I’d sent a generous sum of money earmarked for Yom Tov clothing, and let my ex do what she wanted with it
Reuvy: They’re my children, and I want to give them everything I can.
Chedva: They’re part of a new family now, and you’re breaking it apart.
Ialways felt self-conscious, sitting in the ice cream parlor on my own with two kids. Like the whole setup just screamed “divorced dad having his visitation.”
Of course, it wasn’t really true. Plenty of fathers take their kids out alone; there’s nothing really attention-calling about it. And the kids — not really kids anymore, Chaya’s already a teenager and Shmuli’s not far behind — loved going out for ice cream. At home, they didn’t get such luxuries, apparently.
“Pizza or ice cream?” I asked them, when they got into the car together one February afternoon. “You guys hungry?”
“Starving,” Shmuli grumbled melodramatically. “Can I get a whole pie for myself?”
Chaya wrinkled her nose. “You can have my portion of pizza. I just want a salad. And ice cream,” she added hopefully.
“Pizza and ice cream, okay,” I said agreeably. Why not? Fifty bucks to make their day.
We headed for the nearest pizza parlor. I ordered a pie, a salad, fries, onion rings, and drinks. That should be enough for supper even for Shmuli; we’d do ice cream for dessert.
“Yum,” Shmuli said, piling a plate with three slices of pizza and a generous helping of fries. “When we order in pizza at home, we never get the sides. M— I mean, we just make oven fries and stuff.”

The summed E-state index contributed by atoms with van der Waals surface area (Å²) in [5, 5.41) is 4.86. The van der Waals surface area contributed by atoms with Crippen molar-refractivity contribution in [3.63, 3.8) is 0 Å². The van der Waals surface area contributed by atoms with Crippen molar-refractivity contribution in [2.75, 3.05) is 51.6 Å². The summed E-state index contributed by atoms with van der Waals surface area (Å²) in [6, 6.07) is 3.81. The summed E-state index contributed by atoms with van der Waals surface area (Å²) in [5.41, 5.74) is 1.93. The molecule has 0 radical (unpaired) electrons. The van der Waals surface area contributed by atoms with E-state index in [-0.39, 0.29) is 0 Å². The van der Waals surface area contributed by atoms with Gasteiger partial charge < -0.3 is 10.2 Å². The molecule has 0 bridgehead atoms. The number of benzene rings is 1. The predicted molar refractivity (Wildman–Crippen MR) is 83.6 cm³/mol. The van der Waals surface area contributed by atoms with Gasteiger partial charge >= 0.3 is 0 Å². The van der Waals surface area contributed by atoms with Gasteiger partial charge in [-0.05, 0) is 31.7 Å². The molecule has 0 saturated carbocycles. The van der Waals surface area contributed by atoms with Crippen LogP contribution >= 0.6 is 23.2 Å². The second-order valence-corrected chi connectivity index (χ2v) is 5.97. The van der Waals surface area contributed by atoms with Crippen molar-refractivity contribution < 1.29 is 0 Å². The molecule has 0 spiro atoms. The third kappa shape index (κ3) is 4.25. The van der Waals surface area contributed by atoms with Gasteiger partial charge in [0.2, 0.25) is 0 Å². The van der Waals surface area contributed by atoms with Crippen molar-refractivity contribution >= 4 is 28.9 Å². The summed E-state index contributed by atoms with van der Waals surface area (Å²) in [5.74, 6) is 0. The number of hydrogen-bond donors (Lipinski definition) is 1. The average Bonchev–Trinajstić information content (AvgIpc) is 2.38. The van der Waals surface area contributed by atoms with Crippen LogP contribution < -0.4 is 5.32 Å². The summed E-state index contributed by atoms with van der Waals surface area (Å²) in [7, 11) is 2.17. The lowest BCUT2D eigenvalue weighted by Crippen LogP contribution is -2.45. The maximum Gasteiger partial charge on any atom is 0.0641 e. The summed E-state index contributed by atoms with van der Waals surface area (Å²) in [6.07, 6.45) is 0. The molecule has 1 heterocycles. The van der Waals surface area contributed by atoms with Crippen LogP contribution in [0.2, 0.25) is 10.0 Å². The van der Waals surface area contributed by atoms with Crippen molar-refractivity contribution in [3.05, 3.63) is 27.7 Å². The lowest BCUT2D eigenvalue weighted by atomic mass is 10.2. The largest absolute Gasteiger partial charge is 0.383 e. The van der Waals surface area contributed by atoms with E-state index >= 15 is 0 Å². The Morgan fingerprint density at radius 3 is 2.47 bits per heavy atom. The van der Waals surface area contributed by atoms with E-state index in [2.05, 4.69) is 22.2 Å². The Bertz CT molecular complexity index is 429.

“Well, why spend double on something you can make just as easily yourself?” Chaya asked, nibbling daintily at her salad.
I could literally hear her mother’s voice: reasonable, practical, thrifty. We never could agree on the financial stuff. We were just made for different lifestyles.
“Anyway, when do we ever order in pizza? Like once a year for Chanukah?”
“I think the fries from the store are better,” Shmuli insisted. “Anyway, it’s more fun this way.” He’s my boy through and through; likes his restaurants, enjoys spending a bit of money instead of being uptight and budget-conscious all the time.
Chaya shrugged. “I’m not saying they’re not good, just that they cost so much money.”
oney, money, money. Every time I took them out, it came up. Here’s what I’ve noticed: Kids who grew up without are constantly thinking about money. Kids who grew up with whatever they need, some of what they want, all of that — they just don’t think about money that much. Honestly, I think it’s healthier. Time enough for money stress when they grow up.
“How about we just enjoy supper now that it’s here?” I suggested lightly. “And you guys can tell me what’s going on in school and everything.”
It was a good call. Chaya launched into some story about her teacher while Shmuli demolished half the pie. Then he told me some confusing account about a baseball game and his rebbi and the prize, and I pretended to know exactly what he was talking about, ignoring the twinge that reminded me that I didn’t live with him.
When everyone was done with the food, we took a quick drive, and then I parked outside Ice Swirl.
“Let’s make it quick, we don’t have much time,” I reminded them.
Chaya ordered a sugar-free, fat-free vanilla yogurt . “In a cup,” she told the man behind the counter.
I stifled a smile. My prim daughter doesn’t go for drippy cones.
Shmuli, of course, loaded his cone with four scoops — the maximum — and I lost track of the flavors and toppings halfway through. We sat at one of the little round tables, and I watched them blissfully enjoying their treats.
It was cute in a way, how easy it was to make them happy. But it upset me that I couldn’t give them more. An ice cream cone every couple of weeks was nothing. And from all accounts, they didn’t get treats often back at home.